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How to Trade Global Stocks

Plus500 | Monday 17 May 2021

Today's traders have access to shares, indices, commodities, and securities that are traded around the globe on various exchanges. While traders may have once had to jump through hoops to trade on foreign instruments, financial institutions have developed a host of technologies to make the process of trading global instruments more manageable than ever.

Stocks

While the choices for opening positions may seem limitless, traders need to know which one is the best fit for them.

Local Brokerages

Traders may find it easy to find a broker in their local region who can help them open positions on shares or securities traded on the New York Stock Exchange, Nasdaq (US-TECH 100), and even the London FTSE (UK 100) exchange.

But finding a broker who can help traders reach other exchanges may be a challenge.

Some of the reasons that a local broker may be unable to help with trading global stocks may include low popularity, a lack of connections with brokers in the regional market where you want to trade, or a lack of regulatory approval.

In addition, traders should be aware of the tax implications where they live as well as in the country where they will open the position.

Mutual Funds

Mutual Funds help traders gain global exposure by pooling together various shares and securities, then selling them as a package.  When purchasing a share in a mutual fund, traders do not buy the individual securities that make up the fund, but instead buy a piece of the fund itself. A mutual fund purchase exposes traders to whichever underlying assets the fund manager chooses. 

If a trader likes the fund but disagrees with the fund manager’s decisions, they do not have the option to avoid including that security in the fund they are holding. They can either sell their stake in the fund, usually executed only at the end of the trading day, or hold on to the asset and hope that its value rises.

Mutual funds may be ideal for traders who like to take a slightly more hands-off approach. It might also help traders avoid various fees and tax implications that may directly result from trading in foreign markets.

CFD trading

Contracts for Difference (CFDs) allow traders to gain access to global markets by opening positions that do not require purchasing the underlying asset. What’s more, people who trade with Plus500 have the option to go long or short on thousands of instruments that may not be readily available to them through local brokers. 

Rapid executions, no commission, tight spreads and the ability to trade with leverage are only a part of what makes CFD trading with Plus500 a preferred choice for some traders.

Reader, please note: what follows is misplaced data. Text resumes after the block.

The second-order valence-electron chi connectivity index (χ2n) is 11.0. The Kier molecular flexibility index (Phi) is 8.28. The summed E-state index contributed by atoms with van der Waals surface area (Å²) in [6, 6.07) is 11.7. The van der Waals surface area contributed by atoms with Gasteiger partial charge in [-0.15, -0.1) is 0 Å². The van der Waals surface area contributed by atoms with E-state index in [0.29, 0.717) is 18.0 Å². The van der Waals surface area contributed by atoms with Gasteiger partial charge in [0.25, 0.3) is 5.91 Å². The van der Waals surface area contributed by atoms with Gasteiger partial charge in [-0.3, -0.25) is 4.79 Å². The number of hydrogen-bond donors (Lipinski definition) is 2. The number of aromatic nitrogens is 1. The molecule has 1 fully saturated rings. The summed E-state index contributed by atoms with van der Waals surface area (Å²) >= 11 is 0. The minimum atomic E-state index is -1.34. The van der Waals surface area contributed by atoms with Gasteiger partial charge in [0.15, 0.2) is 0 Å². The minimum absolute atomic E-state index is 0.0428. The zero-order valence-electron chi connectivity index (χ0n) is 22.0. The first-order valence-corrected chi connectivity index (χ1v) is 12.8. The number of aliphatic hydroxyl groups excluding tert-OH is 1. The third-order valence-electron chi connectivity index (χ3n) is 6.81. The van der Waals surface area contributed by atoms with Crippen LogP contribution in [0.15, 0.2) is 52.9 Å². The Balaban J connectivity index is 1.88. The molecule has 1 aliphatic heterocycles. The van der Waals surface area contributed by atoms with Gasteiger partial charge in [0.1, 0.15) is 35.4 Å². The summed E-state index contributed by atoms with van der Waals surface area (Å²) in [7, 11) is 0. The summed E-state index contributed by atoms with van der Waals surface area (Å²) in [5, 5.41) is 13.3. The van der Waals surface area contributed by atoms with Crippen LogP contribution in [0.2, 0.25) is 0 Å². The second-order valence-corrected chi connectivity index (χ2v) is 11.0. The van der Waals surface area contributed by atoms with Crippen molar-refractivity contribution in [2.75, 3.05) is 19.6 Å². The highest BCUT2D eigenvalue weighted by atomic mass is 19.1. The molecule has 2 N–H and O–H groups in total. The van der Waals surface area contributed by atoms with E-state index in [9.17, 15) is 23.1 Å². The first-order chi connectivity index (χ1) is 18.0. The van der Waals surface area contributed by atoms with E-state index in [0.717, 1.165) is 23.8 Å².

For example, a trader in Spain believes that the price of Airbus (AIR.DE) shares, which are traded on the Frankfurt Stock Exchange, will drop. In order to go short on Airbus shares, they will need to find a broker who deals with the exchange and manage the fees that apply along the way, which can compound depending on how many brokers are involved.

Alternatively, they can open a CFD ‘Sell’ position with Plus500 through the online platform and gain leveraged exposure to the shares without having to find a broker. What’s more, Plus500 offers historical charts, an economic calendar, indicators, and other critical information that allows traders to plan their trades. CFD traders will still need to consider the increased risk involved when  trading with leverage and any potential fees they may incur.

Ultimately, trading CFDs on global stocks, or on other assets such as indices or commodities, on an online platform such as Plus500, opens up traders to a world of trading possibilities beyond what may be available to them on their local exchanges.


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This information is written by Plus500 Ltd. The information is provided for general purposes only, and does not take into account any personal circumstances or objectives. Before acting on this material, you should consider whether it is suitable for your particular circumstances and, if necessary, seek professional advice. No representation or warranty is given as to the accuracy or completeness of this information. It does not constitute financial, investment or other advice on which you can rely. Any references to past performance, historical returns, future projections, and statistical forecasts are no guarantee of future returns or future performance. Plus500 will not be held responsible for any use that may be made of this information and for any consequences that may result from such use. Hence, any person acting based on this information does so at their own discretion. The information has not been prepared in accordance with legal requirements designed to promote the independence of investment research.

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